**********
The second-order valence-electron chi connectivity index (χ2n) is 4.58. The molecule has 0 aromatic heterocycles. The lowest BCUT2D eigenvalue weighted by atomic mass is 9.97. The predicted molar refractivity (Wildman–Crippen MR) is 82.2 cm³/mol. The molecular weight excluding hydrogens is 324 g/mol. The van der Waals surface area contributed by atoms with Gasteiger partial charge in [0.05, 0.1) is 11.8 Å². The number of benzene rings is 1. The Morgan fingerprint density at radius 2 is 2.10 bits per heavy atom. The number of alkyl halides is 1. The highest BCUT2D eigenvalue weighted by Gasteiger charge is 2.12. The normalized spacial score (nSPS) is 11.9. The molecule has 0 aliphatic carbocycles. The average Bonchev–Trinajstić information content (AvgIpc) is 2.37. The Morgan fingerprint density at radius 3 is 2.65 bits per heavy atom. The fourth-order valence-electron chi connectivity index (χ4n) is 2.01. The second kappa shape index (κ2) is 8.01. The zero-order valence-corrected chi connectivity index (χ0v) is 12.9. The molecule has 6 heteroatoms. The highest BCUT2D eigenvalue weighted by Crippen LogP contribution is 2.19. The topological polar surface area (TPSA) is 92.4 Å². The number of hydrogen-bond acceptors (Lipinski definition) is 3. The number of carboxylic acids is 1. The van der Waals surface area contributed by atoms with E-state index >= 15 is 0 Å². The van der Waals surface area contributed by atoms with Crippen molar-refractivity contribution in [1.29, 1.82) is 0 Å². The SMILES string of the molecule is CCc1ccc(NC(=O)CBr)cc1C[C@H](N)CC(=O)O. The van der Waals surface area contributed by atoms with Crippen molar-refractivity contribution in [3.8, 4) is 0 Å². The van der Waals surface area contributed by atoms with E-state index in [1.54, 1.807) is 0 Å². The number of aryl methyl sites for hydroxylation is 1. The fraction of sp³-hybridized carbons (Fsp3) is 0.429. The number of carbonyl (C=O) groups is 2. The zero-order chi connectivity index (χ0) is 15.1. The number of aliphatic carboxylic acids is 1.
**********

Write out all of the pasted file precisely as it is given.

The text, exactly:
The second-order valence-electron chi connectivity index (χ2n) is 4.58. The molecule has 0 aromatic heterocycles. The lowest BCUT2D eigenvalue weighted by atomic mass is 9.97. The predicted molar refractivity (Wildman–Crippen MR) is 82.2 cm³/mol. The molecular weight excluding hydrogens is 324 g/mol. The van der Waals surface area contributed by atoms with Gasteiger partial charge in [0.05, 0.1) is 11.8 Å². The number of benzene rings is 1. The Morgan fingerprint density at radius 2 is 2.10 bits per heavy atom. The number of alkyl halides is 1. The highest BCUT2D eigenvalue weighted by Gasteiger charge is 2.12. The normalized spacial score (nSPS) is 11.9. The molecule has 0 aliphatic carbocycles. The average Bonchev–Trinajstić information content (AvgIpc) is 2.37. The Morgan fingerprint density at radius 3 is 2.65 bits per heavy atom. The fourth-order valence-electron chi connectivity index (χ4n) is 2.01. The second kappa shape index (κ2) is 8.01. The zero-order valence-corrected chi connectivity index (χ0v) is 12.9. The molecule has 6 heteroatoms. The highest BCUT2D eigenvalue weighted by Crippen LogP contribution is 2.19. The topological polar surface area (TPSA) is 92.4 Å². The number of hydrogen-bond acceptors (Lipinski definition) is 3. The number of carboxylic acids is 1. The van der Waals surface area contributed by atoms with E-state index >= 15 is 0 Å². The van der Waals surface area contributed by atoms with Crippen molar-refractivity contribution in [1.29, 1.82) is 0 Å². The SMILES string of the molecule is CCc1ccc(NC(=O)CBr)cc1C[C@H](N)CC(=O)O. The van der Waals surface area contributed by atoms with Crippen molar-refractivity contribution in [3.8, 4) is 0 Å². The van der Waals surface area contributed by atoms with E-state index in [1.54, 1.807) is 0 Å². The number of aryl methyl sites for hydroxylation is 1. The fraction of sp³-hybridized carbons (Fsp3) is 0.429. The number of carbonyl (C=O) groups is 2. The zero-order chi connectivity index (χ0) is 15.1. The number of aliphatic carboxylic acids is 1.